The Misguided Debate Over NGO Participation at the WTO
Jeffrey L. Dunoff
Temple University - James E. Beasley School of Law
Journal of International Economic Law, Vol. 1, Issue 3, pp. 433-456, 1998
Whether private parties and NGOs should participate in the WTO system has recently become one of the most contentious issues in trade law and policy. However, this debate proceeds from the implicit - but mistaken - assumption that these entities currently do not participate in the system. While, as a formal matter, WTO `legislative` and dispute resolution systems are open only to state actors, in fact private parties already participate extensively in WTO processes. Through discussion of several WTO disputes, including the Kodak-Fuji dispute, this paper demonstrates how the current debate substantially understates the considerable roles that NGOs already play in disputes submitted to the WTO. The claims here are largely positive and descriptive, rather than normative. By identifying and clarifying the roles that private parties currently play, I hope to close the increasing gulf between academic debate and WTO practice, and move the debate over NGO participation to a more fruitful series of inquiries. To this end, I argue that the controversy over NGO participation at the WTO can be understood as a particular instantiation of a larger debate over the roles of non-state actors in the international legal system.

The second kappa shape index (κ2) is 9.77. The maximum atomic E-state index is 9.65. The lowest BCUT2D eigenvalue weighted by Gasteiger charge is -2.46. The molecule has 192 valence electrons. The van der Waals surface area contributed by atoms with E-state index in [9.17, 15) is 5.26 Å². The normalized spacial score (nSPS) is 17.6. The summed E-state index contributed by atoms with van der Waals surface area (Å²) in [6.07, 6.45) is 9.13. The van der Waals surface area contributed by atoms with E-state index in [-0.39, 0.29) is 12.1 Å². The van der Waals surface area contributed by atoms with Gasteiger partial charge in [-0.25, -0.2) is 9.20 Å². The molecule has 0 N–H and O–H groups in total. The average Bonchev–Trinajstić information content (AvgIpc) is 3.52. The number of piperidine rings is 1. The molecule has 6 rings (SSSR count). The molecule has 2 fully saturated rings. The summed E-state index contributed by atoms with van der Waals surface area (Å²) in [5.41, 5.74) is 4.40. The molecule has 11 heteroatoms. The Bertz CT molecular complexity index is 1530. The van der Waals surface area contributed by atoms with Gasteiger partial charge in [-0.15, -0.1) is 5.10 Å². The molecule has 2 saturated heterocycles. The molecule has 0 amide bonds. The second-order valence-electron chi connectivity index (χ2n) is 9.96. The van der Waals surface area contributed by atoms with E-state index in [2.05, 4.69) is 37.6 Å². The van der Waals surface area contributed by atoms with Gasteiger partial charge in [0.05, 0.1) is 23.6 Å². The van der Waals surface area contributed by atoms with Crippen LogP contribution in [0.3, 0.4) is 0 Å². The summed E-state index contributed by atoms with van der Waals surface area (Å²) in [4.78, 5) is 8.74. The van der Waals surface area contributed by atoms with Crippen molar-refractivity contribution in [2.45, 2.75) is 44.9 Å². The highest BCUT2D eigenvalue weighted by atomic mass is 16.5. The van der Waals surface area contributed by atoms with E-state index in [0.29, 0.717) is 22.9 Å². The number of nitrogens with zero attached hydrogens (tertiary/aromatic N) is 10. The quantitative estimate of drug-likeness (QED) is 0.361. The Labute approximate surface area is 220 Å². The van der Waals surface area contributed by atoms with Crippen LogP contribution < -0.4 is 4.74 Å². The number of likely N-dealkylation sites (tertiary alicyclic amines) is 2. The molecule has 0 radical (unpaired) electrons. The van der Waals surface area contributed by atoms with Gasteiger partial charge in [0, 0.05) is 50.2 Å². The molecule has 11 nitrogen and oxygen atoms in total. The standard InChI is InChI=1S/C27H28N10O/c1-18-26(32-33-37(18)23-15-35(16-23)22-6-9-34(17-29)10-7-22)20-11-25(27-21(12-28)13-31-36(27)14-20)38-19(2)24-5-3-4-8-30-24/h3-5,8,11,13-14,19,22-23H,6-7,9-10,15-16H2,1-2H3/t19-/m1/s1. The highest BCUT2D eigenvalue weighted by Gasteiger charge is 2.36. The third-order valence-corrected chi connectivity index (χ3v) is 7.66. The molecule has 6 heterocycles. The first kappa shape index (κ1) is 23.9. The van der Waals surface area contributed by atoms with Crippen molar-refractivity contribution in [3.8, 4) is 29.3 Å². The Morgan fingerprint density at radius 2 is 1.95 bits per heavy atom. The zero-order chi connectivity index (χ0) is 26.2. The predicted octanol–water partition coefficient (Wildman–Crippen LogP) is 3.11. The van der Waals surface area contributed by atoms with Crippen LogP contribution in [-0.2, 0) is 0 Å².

Accepted Paper Series
Date posted: February 29, 2008
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